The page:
Connecticut Deer Hunting: Fast Facts

Chasing Tail

 Mike Andronaco’s Hunting Rules

  • Always follow state hunting regulations.
  • You must get permission from homeowners.
  •  Never shoot when people are in the area.

 Fast Facts

  •  Each year, deer-vehicle accidents in the United States cause $1 billion in property damage, 29,000 human injuries and 200 human fatalities.
  •  In Connecticut alone there are an estimated 18,000 deer killed in vehicle collisions along roadways each year, or 49 per day, causing some $28 million in damage.
  •  With high reproductive potential and few natural predators, deer populations can increase rapidly, even doubling in size within two years.
  •  Most woodlands can support 10 to 15 deer per square mile without suffering damage, but parts of Connecticut contain up to 65 deer per square mile.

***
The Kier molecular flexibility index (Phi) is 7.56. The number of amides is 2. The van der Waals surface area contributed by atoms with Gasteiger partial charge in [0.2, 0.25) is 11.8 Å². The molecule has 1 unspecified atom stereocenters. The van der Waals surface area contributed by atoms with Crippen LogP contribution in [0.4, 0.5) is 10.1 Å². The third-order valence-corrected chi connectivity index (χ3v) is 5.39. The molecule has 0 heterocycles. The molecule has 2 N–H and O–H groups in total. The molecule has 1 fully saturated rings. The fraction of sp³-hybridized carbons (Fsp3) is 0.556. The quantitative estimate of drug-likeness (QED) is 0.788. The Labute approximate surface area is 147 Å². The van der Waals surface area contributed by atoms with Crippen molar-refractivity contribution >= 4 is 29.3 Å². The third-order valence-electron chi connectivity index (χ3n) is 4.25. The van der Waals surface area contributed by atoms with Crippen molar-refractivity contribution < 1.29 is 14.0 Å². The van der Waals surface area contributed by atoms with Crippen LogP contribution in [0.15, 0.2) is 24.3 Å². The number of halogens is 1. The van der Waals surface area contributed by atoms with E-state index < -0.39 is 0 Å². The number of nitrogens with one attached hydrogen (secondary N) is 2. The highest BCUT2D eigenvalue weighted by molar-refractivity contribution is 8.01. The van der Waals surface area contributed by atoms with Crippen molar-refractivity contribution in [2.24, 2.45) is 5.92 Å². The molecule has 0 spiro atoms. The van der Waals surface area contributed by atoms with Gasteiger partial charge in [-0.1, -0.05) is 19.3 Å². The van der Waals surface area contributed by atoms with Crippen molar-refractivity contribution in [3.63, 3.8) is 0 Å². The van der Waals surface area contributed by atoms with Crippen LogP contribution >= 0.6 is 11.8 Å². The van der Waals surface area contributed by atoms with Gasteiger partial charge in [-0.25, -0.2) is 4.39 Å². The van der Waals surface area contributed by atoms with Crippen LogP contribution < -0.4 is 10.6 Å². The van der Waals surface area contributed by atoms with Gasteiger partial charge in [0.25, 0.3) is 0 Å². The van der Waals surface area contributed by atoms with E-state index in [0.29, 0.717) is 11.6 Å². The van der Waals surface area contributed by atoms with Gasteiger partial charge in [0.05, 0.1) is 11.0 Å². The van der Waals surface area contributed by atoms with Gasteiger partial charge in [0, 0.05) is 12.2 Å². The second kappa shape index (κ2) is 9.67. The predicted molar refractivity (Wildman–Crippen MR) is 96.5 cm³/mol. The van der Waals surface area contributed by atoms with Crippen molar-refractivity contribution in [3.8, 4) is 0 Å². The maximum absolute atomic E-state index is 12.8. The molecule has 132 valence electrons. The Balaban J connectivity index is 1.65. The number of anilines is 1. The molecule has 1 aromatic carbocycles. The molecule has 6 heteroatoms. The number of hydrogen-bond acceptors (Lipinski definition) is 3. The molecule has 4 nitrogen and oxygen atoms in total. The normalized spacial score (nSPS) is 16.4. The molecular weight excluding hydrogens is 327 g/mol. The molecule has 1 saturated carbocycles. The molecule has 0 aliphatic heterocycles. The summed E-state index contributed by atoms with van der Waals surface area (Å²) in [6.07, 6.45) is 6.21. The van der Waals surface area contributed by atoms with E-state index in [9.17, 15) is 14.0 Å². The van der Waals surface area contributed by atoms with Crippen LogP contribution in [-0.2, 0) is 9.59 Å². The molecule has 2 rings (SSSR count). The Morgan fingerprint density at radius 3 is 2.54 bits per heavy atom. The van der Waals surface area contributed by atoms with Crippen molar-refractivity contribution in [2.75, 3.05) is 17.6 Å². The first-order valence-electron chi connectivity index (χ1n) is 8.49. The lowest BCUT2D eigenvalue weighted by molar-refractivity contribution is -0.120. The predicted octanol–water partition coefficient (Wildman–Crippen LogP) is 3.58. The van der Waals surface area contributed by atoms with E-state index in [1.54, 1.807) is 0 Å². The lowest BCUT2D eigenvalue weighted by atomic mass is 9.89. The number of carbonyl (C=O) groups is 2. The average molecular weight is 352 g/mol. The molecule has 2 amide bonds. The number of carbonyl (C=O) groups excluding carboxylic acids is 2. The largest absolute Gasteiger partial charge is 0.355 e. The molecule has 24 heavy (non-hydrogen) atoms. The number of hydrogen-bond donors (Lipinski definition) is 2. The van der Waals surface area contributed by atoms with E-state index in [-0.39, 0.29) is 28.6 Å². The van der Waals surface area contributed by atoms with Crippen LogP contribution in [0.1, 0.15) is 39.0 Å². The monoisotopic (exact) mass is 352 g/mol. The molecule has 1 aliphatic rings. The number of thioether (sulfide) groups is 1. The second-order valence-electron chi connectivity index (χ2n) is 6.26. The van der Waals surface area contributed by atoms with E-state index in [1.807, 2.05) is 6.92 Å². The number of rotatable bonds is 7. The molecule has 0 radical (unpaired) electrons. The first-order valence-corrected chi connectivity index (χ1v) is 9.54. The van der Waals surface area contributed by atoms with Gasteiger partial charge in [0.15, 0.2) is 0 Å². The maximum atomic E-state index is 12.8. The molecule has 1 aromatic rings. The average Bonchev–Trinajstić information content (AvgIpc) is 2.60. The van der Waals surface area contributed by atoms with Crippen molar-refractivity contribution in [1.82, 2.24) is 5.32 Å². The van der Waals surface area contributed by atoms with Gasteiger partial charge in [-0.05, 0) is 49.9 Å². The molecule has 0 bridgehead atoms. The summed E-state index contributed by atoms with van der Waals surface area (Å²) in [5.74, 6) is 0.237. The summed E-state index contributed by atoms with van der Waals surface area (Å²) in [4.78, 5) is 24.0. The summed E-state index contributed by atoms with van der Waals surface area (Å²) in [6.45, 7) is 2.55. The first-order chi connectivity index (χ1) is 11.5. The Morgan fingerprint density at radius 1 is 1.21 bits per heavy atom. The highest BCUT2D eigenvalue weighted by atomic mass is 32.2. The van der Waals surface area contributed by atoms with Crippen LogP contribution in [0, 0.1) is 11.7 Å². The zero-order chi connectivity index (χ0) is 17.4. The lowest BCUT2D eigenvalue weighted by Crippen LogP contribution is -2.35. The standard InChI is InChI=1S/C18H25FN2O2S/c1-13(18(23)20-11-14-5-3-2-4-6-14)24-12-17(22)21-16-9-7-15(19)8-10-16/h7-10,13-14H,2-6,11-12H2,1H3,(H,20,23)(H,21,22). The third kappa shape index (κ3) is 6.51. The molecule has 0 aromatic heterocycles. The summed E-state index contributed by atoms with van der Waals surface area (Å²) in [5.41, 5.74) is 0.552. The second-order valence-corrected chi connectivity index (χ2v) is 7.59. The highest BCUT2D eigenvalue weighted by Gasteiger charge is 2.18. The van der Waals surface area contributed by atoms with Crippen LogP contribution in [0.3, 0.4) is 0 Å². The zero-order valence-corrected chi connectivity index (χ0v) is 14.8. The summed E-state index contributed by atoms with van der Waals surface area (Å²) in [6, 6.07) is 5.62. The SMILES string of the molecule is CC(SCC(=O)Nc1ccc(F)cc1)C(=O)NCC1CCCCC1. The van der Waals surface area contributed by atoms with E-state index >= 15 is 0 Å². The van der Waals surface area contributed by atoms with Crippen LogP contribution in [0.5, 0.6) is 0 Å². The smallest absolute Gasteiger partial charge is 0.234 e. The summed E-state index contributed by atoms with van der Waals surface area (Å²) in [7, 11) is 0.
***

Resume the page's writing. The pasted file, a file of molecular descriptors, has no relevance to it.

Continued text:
•  Deer overpopulation is associated with increased risk of Lyme disease and other tick-borne illnesses, as well as damage to natural plant communities and landscape plantings.
  •  To combat overpopulation in certain areas of Connecticut, a replacement tag program allows hunters to harvest deer.
  •  According to the Connecticut Department of Environmental Protection, controlled hunts have safely and effectively reduced deer populations in urban and suburban areas in Connecticut.
  •  Connecticut issues more than 60,000 deer hunting permits per year.
  •  Bow hunters in Connecticut must provide proof that they have completed an approved course before purchasing a deer archery permit.
  •  Connecticut state law prohibits the use of firearms within 500 feet of any occupied dwelling, making bow hunting the only option for suburban hunting.
  •  Hunters in Connecticut must obtain written permission from private landowners in order to hunt on their property
  • Through the Hunt To Feed program, hunters can donate venison at no cost to the Connecticut Food Bank.